Energy To Be Front And Center For Decision 2016

on July 30, 2015 at 12:00 PM

US Secretary Hillary Clinton speaks to r

Hilary Clinton’s speech on Monday in Des Moines, Iowa in which she outlined an energy agenda that plans to generate 33% of the United States electricity from renewables reinforced the importance of energy in the 2016 election. The contrasting view between Republican candidates and Clinton on climate change underscores the partisan nature of the climate debate that could ultimately decide the election. Former Florida Governor, Jeb Bush, whose family maintains close links to the oil industry and Sen. Ted Cruz of Texas are staunch proponents of Big Oil and underplay the significance of a climate threat. The pair continue to use the favoured conservative rhetoric of fossil fuel’s importance to the domestic and international economy, veiling the influence of the major oil and gas companies on their reasoning.

Conversely, Hilary and her campaign team see climate change as a potential winning platform on the back of Obama’s climate initiatives. The UN Climate Change Conference in Paris this coming December will be used by world leaders to initiate a cohesive global effort to stem the tide of climate change, emphasising the need for the private sector to adapt its practices under severely required government regulation – a policy Hilary Clinton will hope to implement if elected.

A Republican victory could see a complete disregard for any mandate set out in Paris, while inscribing a domestic shift away from renewable energy industries, severely reducing the role of the EPA whilst lending the White House’s ear to the captains of Big Oil. Republican candidates have already pledged to shed Obama’s clean energy legacy if elected and dismantle the nuclear deal with Iran. House members from oil friendly states across both aisles are currently pushing for a lift to the Crude Export Ban given the vast increase in domestic production following the shale boom. However, the recent slump in global oil prices has reinforced the volatility and risk associated with heavy hydrocarbon investment – a risk Republicans are surely willing to take given their loyalty to Big Oil, not to mention their reliance on these companies for political contributions.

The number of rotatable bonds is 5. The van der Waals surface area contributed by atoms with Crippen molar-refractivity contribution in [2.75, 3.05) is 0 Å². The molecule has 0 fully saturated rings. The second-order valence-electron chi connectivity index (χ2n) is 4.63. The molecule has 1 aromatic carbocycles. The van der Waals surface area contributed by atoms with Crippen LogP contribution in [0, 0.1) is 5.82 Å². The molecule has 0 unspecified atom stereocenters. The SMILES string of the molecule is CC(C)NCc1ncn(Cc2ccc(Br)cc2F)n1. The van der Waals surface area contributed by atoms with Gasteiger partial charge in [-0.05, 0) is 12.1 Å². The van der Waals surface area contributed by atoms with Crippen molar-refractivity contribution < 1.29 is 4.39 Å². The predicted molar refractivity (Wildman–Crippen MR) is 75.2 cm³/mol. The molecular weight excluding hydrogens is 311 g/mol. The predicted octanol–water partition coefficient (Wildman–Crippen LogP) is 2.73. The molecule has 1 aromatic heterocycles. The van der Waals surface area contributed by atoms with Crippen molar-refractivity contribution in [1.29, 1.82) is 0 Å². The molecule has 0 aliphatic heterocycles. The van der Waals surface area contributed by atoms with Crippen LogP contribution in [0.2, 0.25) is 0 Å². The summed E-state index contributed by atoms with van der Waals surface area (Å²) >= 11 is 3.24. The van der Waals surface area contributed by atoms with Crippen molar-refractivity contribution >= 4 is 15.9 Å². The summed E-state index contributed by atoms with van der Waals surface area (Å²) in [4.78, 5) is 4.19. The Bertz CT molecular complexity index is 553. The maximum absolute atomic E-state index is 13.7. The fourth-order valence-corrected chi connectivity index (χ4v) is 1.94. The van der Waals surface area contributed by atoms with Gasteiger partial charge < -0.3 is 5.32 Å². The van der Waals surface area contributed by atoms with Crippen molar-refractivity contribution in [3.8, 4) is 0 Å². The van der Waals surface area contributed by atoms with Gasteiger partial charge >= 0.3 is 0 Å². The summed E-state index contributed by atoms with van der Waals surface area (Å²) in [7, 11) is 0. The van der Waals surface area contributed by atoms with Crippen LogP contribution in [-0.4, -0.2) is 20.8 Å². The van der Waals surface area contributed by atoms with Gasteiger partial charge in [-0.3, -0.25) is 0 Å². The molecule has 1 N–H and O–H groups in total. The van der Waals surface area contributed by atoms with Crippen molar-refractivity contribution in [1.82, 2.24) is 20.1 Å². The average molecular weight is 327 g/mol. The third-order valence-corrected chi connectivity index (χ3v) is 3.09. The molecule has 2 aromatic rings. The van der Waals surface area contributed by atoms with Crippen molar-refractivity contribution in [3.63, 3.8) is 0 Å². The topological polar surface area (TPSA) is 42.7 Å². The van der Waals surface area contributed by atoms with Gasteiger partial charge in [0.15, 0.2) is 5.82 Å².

The result of the 2016 election may well determine the fate of renewable energy and fossil fuel industries in one fell swoop given the stance of the respective candidates. Prevailing long-term issues over the direction of offshore and pipeline development for oil and gas production will be a key focus for the candidates as they battle in the swing states of North Carolina, Virginia and West Virginia .

Given the United States leading position in world politics, a shift away from fossil fuel divestment will stall any global effort to significantly reduce the effects of climate change. The consequences on American politics from this upcoming election will be truly profound – with global industry, finance and geopolitics being dictated by a U.S. energy policy that will either acknowledge or disregard the looming threat of climate change.